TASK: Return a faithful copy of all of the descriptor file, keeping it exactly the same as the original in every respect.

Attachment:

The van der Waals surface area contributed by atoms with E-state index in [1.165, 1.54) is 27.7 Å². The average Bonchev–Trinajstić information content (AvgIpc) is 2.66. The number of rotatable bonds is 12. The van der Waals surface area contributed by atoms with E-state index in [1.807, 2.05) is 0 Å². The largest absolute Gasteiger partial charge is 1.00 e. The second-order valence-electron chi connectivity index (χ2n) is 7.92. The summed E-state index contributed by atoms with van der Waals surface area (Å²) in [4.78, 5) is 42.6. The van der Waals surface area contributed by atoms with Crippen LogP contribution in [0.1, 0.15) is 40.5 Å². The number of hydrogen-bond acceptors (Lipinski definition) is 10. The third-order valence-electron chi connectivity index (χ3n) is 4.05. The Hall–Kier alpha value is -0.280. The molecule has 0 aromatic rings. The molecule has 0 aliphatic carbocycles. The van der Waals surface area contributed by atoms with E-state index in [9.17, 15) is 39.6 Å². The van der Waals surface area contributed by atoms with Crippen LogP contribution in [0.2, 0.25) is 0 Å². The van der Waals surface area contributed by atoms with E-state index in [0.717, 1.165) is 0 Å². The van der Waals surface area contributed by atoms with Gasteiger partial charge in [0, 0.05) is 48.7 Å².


The van der Waals surface area contributed by atoms with E-state index in [1.165, 1.54) is 27.7 Å². The average Bonchev–Trinajstić information content (AvgIpc) is 2.66. The number of rotatable bonds is 12. The van der Waals surface area contributed by atoms with E-state index in [1.807, 2.05) is 0 Å². The largest absolute Gasteiger partial charge is 1.00 e. The second-order valence-electron chi connectivity index (χ2n) is 7.92. The summed E-state index contributed by atoms with van der Waals surface area (Å²) in [4.78, 5) is 42.6. The van der Waals surface area contributed by atoms with Crippen LogP contribution in [0.1, 0.15) is 40.5 Å². The number of hydrogen-bond acceptors (Lipinski definition) is 10. The third-order valence-electron chi connectivity index (χ3n) is 4.05. The Hall–Kier alpha value is -0.280. The molecule has 0 aromatic rings. The molecule has 0 aliphatic carbocycles. The van der Waals surface area contributed by atoms with E-state index in [9.17, 15) is 39.6 Å². The van der Waals surface area contributed by atoms with Crippen LogP contribution in [0.2, 0.25) is 0 Å². The van der Waals surface area contributed by atoms with E-state index in [0.717, 1.165) is 0 Å². The van der Waals surface area contributed by atoms with Gasteiger partial charge in [0, 0.05) is 48.7 Å².